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Is Body Slamming a “Standard Arrest Technique” in Colorado?
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Is Body Slamming a Standard Arrest Technique in Colorado

 

In recent years, police brutality and questions over excessive use of force have been heavily featured in local and national news. It seems like hardly a week has gone by without a new video of a citizen being shot, beaten, or otherwise assaulted by an officer, with “he said, she said” stories to go along.

 

One recent video from Colorado involves a 22-year-old student being body slammed to the ground. In the video, Michaella Surat appears to be trying to back away from a Fort Collins police officer that has her in his grasp. She’s wearing tall heels and a skirt, and you can hear her ask, “What did I do?”

 

Halfway through the nine-second video, the cop slams Surat face-first into the ground. The video is pretty disturbing, and even though nine seconds is not long enough to understand the entire context of the video, it certainly makes an impact (and paints the officers in a negative light).

 

So what happened before the body slam?

 

Officers Called to Answer Disturbance, Get “Shoulder Checked”

 

Denver Assault Lawyer

 

Surat and her boyfriend were out at a bar in Fort Collins when police were called to address a “disturbance” that allegedly involved Surat’s boyfriend. A spokeswoman for the Fort Collins police, Kate Kimble, said that while the officers were trying to gain information about the incident, Surat “shoulder-checked” an officer and a bouncer at the bar.

 

While reports say that Surat was told she was free to go (although the boyfriend was not), Kimble noted that she tried to leave with her boyfriend. Kimble then says that Surat “physically obstructed and struck” an officer. This alleged assault is not included in the Instagram video. It will be included on Surat’s criminal record, however. She has been charged with third-degree assault and obstructing an officer.

 

Kimble has been quoted saying that the body slam was a “standard arrest technique.” Currently, Colorado police are investigating the incident, which was also captured on body cameras. Fort Collins Police Services Chief John Hutto has said that while he cannot control the release of an Instagram video, he can control the release of the body camera videos. Hutto has also said that the Instagram video lacks context.

 

The full body camera video will help to put the incident into context, but until it is released to the public, we can only address the body slam itself. Is this type of force excessive, or is it truly a standard arrest technique? If officers can make similar accusations about your actions, will they be allowed to use a similar “technique” on you – without consequence?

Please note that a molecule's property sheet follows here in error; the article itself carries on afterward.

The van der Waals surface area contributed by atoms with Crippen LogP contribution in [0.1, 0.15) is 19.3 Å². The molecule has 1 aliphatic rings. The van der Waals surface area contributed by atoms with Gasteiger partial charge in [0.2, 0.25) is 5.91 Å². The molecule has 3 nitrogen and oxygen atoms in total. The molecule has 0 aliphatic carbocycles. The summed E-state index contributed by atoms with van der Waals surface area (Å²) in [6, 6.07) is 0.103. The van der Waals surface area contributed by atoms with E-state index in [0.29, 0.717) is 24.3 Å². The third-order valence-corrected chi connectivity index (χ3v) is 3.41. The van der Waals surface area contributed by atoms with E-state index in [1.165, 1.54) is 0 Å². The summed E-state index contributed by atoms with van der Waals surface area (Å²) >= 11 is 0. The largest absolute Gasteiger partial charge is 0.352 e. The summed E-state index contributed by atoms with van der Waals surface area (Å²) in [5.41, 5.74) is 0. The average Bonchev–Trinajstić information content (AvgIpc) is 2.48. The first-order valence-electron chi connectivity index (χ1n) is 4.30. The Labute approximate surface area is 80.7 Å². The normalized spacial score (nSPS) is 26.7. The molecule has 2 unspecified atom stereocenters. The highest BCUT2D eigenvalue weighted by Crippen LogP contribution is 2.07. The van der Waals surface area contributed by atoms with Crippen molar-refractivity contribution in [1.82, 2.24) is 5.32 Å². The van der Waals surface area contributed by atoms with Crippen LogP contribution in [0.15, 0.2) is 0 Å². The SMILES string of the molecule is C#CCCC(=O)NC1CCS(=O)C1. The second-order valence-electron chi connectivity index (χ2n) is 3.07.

When Is Use of Force Allowed, and What Type of Force Is Acceptable?

 

Not all arrests are the same, nor will they necessarily require the same amount of force for justice to be carried out. The body slam in Michaella Surat’s case might have been seen differently if she were a 300-pound man who was verbally threatening officers. Context is extremely important, and often one of the main things that these cases rely on.

 

The International Association of Chiefs of Police describes the appropriate use of force as the “amount of effort required by police to compel compliance by an unwilling subject.” The National Institute of Justice goes further to say that “law enforcement officers should use only the amount of force necessary to mitigate an arrest, make an arrest, or protect themselves or others from harm.” The NIJ also says “use of force is an officer’s last option.”

 

Resisting Arrest May Result in Use of Force

 

Resisting Arrest Defense Attorney

 

Let’s focus in on the use of force in making an arrest. When we see videos of cops using what appears to be excessive force, police officers will usually respond that the victim attempted to resist arrest, often by assaulting or threatening the officer in question.

 

Which brings us to an important point: resisting arrest is a crime in Colorado. When an officer has probable cause and believes that you may have committed a crime, they have the right to put you under arrest. You are not permitted to resist. Moreover, resisting arrest is more than “shoulder checking” or assaulting an officer. Colorado defines resisting arrest as:

 

  • Using or threatening to use physical force or violence against the peace officer or another; or
  • Using any other means which creates a substantial risk of causing bodily injury to the peace officer or another

 

While it is legal to resist an arrest that you believe is unlawful, probable cause is another gray area. Generally speaking, it is best to comply with the officers at the time of the arrest, then fight against charges later with a lawyer present.

 

Fighting against charges with an experienced attorney is far more likely to end better than trying to stop a police officer from arresting you. As in the case of Michaella Surat, force may be used in your arrest if you are not compliant – and you may end up having to face even more criminal charges.

 

About the Author:

 

Kimberly Diego is a criminal defense attorney in Denver practicing at The Law Office of Kimberly Diego. She obtained her undergraduate degree from Georgetown University and her law degree at the University of Colorado. She was named one of Super Lawyers’ “Rising Stars of 2012” and “Top 100 Trial Lawyers in Colorado” for 2012-2016 by The National Trial Lawyers. Both honors are limited to a small percentage of practicing attorneys in each state.  She has also been recognized for her work in domestic violence cases.